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If food tells a story, Chef Theo Friedman has plenty of stories to tell. With a mission to “reintroduce stories, emotions, and personal experiences into the industrial food system,” the young cook has treated dining as a medium that transcends the fundamentals of taste.
All of Friedman’s dishes showcase ingredients in a way that is not only delicious (farm-to-table freshness is mandatory), but intriguing and visually arresting. Yellow tomatoes are not only perfectly golden, but referred to as “dessert” for their sweetness. The preparation of Meyer lemon frozen yogurt is wildly entertaining (thanks to liquid nitrogen), but also scientific in its role to support a delicate basil meringue. Every meticulous detail serves a purpose in not only showcasing an ingredient’s versatility, potential, and overall beauty, but how it also interacts with and complements the plate’s other components.
“You’re always trying to balance things,” says Friedman. “Having a path [is important], but also being able to pull from different flavor combinations, different experiences in the past of different things you’ve eaten.”
Perhaps one of Friedman’s most memorable experiences was a 20-course meal from his senior year at Tufts University. Drawing upon the tricks and techniques he gathered from summer apprenticeships at top New York restaurants, the American Studies major hosted a research-backed, 10-person meal in his own apartment. One highlight was a trumpet mushroom “foie gras” served on wood from his home in the Berkshires. The innovative dish revealed both his commitment to sustainability, as well as the unique sights and smells of his childhood. This clear example of food as a conversation garnered great praise from those who attended, yielding profiles in the Boston Globe and Yahoo! Food, in addition to the launch of his own pop-up restaurant business, Theory Kitchen.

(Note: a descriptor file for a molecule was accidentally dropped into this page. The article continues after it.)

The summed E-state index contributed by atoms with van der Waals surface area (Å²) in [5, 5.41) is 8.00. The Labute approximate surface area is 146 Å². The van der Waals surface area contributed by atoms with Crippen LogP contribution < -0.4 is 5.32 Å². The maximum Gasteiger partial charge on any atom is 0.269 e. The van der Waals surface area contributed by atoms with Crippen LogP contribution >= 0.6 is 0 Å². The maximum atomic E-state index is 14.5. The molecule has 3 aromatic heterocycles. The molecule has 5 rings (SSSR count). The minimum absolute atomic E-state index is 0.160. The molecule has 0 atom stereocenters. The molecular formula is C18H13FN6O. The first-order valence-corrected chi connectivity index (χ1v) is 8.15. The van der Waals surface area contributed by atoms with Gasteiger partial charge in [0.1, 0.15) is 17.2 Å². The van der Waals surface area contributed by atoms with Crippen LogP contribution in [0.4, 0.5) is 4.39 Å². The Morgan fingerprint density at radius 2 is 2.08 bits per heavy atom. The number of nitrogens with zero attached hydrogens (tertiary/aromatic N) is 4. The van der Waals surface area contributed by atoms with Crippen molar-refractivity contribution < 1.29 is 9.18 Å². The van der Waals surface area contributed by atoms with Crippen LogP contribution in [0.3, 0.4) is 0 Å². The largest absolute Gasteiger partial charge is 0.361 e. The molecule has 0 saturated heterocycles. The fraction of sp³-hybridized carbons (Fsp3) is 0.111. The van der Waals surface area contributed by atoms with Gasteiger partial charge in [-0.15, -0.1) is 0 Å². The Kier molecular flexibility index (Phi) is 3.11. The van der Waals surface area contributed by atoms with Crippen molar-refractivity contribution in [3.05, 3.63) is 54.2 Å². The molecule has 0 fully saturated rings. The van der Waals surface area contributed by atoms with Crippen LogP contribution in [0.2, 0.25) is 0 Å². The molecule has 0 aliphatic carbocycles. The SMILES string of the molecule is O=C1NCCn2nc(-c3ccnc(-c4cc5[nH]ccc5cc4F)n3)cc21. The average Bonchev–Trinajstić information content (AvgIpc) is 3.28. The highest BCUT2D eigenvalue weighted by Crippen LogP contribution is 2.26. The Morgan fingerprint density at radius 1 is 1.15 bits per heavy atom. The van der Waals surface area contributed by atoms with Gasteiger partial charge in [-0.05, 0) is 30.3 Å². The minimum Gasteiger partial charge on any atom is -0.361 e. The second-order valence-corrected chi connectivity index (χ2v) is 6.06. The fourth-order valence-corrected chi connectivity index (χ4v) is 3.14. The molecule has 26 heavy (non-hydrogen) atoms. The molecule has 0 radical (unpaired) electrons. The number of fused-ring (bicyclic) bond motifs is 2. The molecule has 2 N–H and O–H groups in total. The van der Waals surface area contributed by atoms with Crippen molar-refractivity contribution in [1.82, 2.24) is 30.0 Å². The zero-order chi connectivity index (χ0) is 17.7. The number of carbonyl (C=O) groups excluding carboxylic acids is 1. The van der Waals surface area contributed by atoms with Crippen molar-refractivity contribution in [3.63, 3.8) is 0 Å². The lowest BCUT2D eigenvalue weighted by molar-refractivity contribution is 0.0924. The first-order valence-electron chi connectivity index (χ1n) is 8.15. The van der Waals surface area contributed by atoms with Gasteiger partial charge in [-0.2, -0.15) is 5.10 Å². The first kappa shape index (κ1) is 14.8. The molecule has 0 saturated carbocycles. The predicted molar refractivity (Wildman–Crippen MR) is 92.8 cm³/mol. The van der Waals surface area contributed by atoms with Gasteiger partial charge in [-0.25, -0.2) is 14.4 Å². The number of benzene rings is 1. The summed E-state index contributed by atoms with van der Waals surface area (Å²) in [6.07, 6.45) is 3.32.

For Friedman, the story of cooking is certainly not over. In fact, at only 25 years old, it has seemingly just begun. If there’s one thing he’s learned since swapping his cap and gown for a chef jacket in 2015, it’s that, perhaps, a meal’s biggest storyteller isn’t necessarily the chef who prepares it, but the ingredients themselves. It’s simply his job to curate.
“Really, at the end of the day, just let the food speak for itself,” he says.
And if you’ve tasted Friedman’s food, full of personality and robust flavors, these are obviously stories worth listening to.
Stay tuned for more chef stories as part of Stella Artois’ Cuisine d’Auteur series that highlights the process of conceptualizing, creating, and elevating food to the level of art.